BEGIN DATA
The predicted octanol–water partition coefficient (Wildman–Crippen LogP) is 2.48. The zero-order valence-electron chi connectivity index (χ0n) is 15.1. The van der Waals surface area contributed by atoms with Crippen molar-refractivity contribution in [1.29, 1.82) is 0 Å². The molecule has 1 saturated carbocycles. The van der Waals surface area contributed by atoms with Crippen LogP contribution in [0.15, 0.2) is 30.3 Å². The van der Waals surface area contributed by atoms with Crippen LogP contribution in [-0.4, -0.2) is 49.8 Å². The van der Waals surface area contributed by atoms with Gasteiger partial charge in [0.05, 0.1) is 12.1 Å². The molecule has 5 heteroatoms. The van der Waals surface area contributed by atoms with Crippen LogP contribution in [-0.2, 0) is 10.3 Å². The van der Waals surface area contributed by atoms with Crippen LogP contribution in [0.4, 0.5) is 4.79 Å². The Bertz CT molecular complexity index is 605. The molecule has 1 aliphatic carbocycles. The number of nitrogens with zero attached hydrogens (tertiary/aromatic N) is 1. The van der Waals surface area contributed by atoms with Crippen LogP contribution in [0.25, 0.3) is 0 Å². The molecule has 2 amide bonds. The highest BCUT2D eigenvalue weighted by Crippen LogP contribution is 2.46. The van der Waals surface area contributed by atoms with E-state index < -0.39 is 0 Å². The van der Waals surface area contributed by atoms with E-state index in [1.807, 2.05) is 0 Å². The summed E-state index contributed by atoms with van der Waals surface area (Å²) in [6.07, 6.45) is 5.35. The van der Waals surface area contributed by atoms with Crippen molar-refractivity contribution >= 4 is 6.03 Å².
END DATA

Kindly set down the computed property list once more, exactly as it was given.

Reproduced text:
The predicted octanol–water partition coefficient (Wildman–Crippen LogP) is 2.48. The zero-order valence-electron chi connectivity index (χ0n) is 15.1. The van der Waals surface area contributed by atoms with Crippen molar-refractivity contribution in [1.29, 1.82) is 0 Å². The molecule has 1 saturated carbocycles. The van der Waals surface area contributed by atoms with Crippen LogP contribution in [0.15, 0.2) is 30.3 Å². The van der Waals surface area contributed by atoms with Crippen LogP contribution in [-0.4, -0.2) is 49.8 Å². The van der Waals surface area contributed by atoms with Gasteiger partial charge in [0.05, 0.1) is 12.1 Å². The molecule has 5 heteroatoms. The van der Waals surface area contributed by atoms with Crippen LogP contribution in [-0.2, 0) is 10.3 Å². The van der Waals surface area contributed by atoms with Crippen LogP contribution in [0.4, 0.5) is 4.79 Å². The Bertz CT molecular complexity index is 605. The molecule has 1 aliphatic carbocycles. The number of nitrogens with zero attached hydrogens (tertiary/aromatic N) is 1. The van der Waals surface area contributed by atoms with Crippen LogP contribution in [0.25, 0.3) is 0 Å². The molecule has 2 amide bonds. The highest BCUT2D eigenvalue weighted by Crippen LogP contribution is 2.46. The van der Waals surface area contributed by atoms with E-state index < -0.39 is 0 Å². The van der Waals surface area contributed by atoms with E-state index in [1.807, 2.05) is 0 Å². The summed E-state index contributed by atoms with van der Waals surface area (Å²) in [6.07, 6.45) is 5.35. The van der Waals surface area contributed by atoms with Crippen molar-refractivity contribution >= 4 is 6.03 Å².